If you’re having trouble choosing the best lender, look to the fine print for more details. Some features or benefits could lower the costs of borrowing or make repayment easier. Check for:

  • Autopay discount: You might qualify for a 0.25 percent to 0.5 percent discount off your annual percentage rate if you sign up for automatic payments. This usually takes effect once you start making full principal and interest payments.
  • Other savings opportunities: Some lenders provide other ways to earn money or save on the cost of borrowing. For example, they may provide discounts if you have another financial product with them, provide a cash reward if you refer a friend or reduce your principal amount once you graduate.
  • Hardship programs: Check whether the lender offers deferment and forbearance programs, which allow you to postpone or pause your loan payments. These programs can help if you’re financially struggling or you otherwise need a break from payments. Read the details to see when these programs apply.
  • Discharge options: In some cases, student loan debt passes on to the borrower’s estate after they die. But some lenders will discharge your student loan debt if you become permanently disabled or pass away.
  • Co-signer release. Your lender may remove your co-signer from the student loan debt after you make a series of on-time payments.

How do I apply for a private student loan?

Once you’ve chosen a lender, you’ll fill out an application for a private student loan. Here’s a breakdown of the steps you might take:

  1. Time your applications. You can limit the impact to your credit scores by submitting your loan applications within a short time frame, usually 14 to 45 days. That’s because credit agencies usually count several applications for the same type of loan as one hard inquiry. It’s also a good idea to apply for the student loan at least two months before tuition is due.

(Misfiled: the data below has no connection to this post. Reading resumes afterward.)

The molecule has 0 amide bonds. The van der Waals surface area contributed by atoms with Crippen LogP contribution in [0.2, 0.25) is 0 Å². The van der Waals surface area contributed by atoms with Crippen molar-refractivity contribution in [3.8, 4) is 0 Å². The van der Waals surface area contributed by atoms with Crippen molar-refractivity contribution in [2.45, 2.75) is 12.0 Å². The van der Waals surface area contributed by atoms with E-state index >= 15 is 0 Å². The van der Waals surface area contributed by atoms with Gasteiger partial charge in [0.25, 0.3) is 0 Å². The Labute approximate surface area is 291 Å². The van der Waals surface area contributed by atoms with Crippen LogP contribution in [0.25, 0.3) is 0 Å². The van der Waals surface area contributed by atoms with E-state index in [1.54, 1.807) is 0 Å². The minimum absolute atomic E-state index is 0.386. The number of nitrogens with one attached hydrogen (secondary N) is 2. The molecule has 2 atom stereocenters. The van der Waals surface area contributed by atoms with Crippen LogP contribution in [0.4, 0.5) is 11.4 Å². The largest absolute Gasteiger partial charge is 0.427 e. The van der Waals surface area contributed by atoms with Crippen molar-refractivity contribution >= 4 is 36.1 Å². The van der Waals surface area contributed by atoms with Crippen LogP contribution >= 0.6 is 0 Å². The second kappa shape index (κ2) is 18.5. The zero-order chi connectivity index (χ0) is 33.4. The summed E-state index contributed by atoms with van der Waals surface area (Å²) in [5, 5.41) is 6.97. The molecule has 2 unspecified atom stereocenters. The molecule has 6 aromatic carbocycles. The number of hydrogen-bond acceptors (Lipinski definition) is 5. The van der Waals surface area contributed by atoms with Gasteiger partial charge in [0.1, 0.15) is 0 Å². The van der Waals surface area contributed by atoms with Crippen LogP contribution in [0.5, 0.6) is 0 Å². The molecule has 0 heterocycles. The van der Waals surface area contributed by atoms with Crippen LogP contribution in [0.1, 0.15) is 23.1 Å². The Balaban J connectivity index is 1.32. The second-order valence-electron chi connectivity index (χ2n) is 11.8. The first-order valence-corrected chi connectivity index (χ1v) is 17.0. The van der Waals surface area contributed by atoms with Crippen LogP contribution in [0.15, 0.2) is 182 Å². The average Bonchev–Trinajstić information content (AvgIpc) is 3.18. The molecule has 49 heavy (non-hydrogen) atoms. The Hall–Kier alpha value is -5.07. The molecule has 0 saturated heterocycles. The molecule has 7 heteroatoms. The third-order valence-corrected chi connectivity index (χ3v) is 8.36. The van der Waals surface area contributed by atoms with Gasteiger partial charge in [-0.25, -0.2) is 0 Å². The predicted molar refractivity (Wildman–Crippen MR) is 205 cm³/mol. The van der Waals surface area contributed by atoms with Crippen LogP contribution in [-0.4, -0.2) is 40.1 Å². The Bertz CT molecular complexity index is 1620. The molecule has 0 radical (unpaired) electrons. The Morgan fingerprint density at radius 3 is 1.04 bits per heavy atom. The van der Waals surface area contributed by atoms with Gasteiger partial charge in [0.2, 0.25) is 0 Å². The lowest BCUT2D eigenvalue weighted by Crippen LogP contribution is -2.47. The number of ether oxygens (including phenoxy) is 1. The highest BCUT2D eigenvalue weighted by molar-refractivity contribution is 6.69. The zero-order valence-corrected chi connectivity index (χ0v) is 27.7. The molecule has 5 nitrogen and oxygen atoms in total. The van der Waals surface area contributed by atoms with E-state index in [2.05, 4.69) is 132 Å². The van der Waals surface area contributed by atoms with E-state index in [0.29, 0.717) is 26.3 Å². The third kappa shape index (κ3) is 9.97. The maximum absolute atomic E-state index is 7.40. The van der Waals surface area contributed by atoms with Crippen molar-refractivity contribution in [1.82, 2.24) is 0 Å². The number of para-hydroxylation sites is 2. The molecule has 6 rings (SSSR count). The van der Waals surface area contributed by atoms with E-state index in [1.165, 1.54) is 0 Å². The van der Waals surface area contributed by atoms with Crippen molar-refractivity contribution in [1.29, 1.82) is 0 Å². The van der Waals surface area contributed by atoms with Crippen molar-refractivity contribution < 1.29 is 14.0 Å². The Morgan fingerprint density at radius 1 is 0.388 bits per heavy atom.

2. Find a co-signer. You might need a co-signer if you have a limited credit history, a low credit score or a low income. A good co-signer might be a trusted relative or friend who has the credit history to qualify and the income to handle payments if necessary.
  3. Gather your documentation. Before filling out the application, organize your documents to make the process easier. The lender may ask for recent pay stubs, a W-2, bank account statements, a copy of your latest lease agreement and more.
  4. Fill out the application. Every lender has a different application, but most ask for permission to check your credit, details about your finances and documentation to support any information. The lender will also want to know details about your income and employment status, how much you’d like to borrow, the school you’re attending and when you expect to graduate.
  5. Approval and disbursement. If you apply online, you may receive the lender’s decision within minutes. The process slows down if the lender needs supporting documents or it has questions. Once you’re approved, review the loan terms and loan documents carefully before signing. The lender will then contact your school to verify your details, confirm your cost of attendance and schedule the disbursement.